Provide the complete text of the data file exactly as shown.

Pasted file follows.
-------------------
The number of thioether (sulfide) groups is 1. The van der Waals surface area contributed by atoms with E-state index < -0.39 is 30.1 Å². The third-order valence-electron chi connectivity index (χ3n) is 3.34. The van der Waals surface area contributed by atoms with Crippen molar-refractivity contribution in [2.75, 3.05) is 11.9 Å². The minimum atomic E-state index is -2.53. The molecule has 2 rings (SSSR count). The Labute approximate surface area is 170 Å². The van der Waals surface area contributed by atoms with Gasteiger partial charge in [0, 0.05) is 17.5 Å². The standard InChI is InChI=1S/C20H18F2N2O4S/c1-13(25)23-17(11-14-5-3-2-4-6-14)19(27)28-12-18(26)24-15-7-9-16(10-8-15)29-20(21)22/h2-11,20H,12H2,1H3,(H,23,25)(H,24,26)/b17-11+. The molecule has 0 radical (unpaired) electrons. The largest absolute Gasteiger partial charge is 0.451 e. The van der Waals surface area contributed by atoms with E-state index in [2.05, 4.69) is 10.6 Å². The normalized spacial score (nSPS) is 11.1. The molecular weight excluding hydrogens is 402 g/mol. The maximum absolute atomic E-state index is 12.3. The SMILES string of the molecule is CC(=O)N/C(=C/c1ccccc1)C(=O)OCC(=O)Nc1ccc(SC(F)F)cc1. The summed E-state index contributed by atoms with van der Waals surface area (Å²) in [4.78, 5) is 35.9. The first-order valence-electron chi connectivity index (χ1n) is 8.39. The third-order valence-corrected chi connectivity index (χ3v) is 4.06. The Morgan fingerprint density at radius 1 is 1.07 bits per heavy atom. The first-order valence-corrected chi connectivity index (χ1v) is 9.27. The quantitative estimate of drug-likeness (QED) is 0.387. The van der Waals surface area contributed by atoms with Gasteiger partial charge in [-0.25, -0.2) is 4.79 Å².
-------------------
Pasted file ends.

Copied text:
The number of thioether (sulfide) groups is 1. The van der Waals surface area contributed by atoms with E-state index < -0.39 is 30.1 Å². The third-order valence-electron chi connectivity index (χ3n) is 3.34. The van der Waals surface area contributed by atoms with Crippen molar-refractivity contribution in [2.75, 3.05) is 11.9 Å². The minimum atomic E-state index is -2.53. The molecule has 2 rings (SSSR count). The Labute approximate surface area is 170 Å². The van der Waals surface area contributed by atoms with Gasteiger partial charge in [0, 0.05) is 17.5 Å². The standard InChI is InChI=1S/C20H18F2N2O4S/c1-13(25)23-17(11-14-5-3-2-4-6-14)19(27)28-12-18(26)24-15-7-9-16(10-8-15)29-20(21)22/h2-11,20H,12H2,1H3,(H,23,25)(H,24,26)/b17-11+. The molecule has 0 radical (unpaired) electrons. The largest absolute Gasteiger partial charge is 0.451 e. The van der Waals surface area contributed by atoms with E-state index in [2.05, 4.69) is 10.6 Å². The normalized spacial score (nSPS) is 11.1. The molecular weight excluding hydrogens is 402 g/mol. The maximum absolute atomic E-state index is 12.3. The SMILES string of the molecule is CC(=O)N/C(=C/c1ccccc1)C(=O)OCC(=O)Nc1ccc(SC(F)F)cc1. The summed E-state index contributed by atoms with van der Waals surface area (Å²) in [4.78, 5) is 35.9. The first-order valence-electron chi connectivity index (χ1n) is 8.39. The third-order valence-corrected chi connectivity index (χ3v) is 4.06. The Morgan fingerprint density at radius 1 is 1.07 bits per heavy atom. The first-order valence-corrected chi connectivity index (χ1v) is 9.27. The quantitative estimate of drug-likeness (QED) is 0.387. The van der Waals surface area contributed by atoms with Gasteiger partial charge in [-0.25, -0.2) is 4.79 Å².